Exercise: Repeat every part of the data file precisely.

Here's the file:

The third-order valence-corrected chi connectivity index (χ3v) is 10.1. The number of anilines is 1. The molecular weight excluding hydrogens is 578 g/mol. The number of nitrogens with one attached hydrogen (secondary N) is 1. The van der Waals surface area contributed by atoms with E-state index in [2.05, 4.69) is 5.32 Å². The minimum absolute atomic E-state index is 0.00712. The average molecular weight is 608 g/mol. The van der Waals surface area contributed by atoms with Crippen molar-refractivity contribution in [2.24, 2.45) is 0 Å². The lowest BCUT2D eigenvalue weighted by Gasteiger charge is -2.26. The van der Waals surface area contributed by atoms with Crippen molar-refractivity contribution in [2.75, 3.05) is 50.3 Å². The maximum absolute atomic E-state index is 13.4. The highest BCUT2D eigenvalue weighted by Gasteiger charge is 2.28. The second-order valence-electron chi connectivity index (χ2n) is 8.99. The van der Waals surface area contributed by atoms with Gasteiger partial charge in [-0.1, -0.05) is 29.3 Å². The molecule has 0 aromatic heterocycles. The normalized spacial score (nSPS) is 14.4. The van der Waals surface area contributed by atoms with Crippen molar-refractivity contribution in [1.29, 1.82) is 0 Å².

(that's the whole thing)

The third-order valence-corrected chi connectivity index (χ3v) is 10.1. The number of anilines is 1. The molecular weight excluding hydrogens is 578 g/mol. The number of nitrogens with one attached hydrogen (secondary N) is 1. The van der Waals surface area contributed by atoms with E-state index in [2.05, 4.69) is 5.32 Å². The minimum absolute atomic E-state index is 0.00712. The average molecular weight is 608 g/mol. The van der Waals surface area contributed by atoms with Crippen molar-refractivity contribution in [2.24, 2.45) is 0 Å². The lowest BCUT2D eigenvalue weighted by Gasteiger charge is -2.26. The van der Waals surface area contributed by atoms with Crippen molar-refractivity contribution in [2.75, 3.05) is 50.3 Å². The maximum absolute atomic E-state index is 13.4. The highest BCUT2D eigenvalue weighted by Gasteiger charge is 2.28. The second-order valence-electron chi connectivity index (χ2n) is 8.99. The van der Waals surface area contributed by atoms with Gasteiger partial charge in [-0.1, -0.05) is 29.3 Å². The molecule has 0 aromatic heterocycles. The normalized spacial score (nSPS) is 14.4. The van der Waals surface area contributed by atoms with Crippen molar-refractivity contribution in [1.29, 1.82) is 0 Å².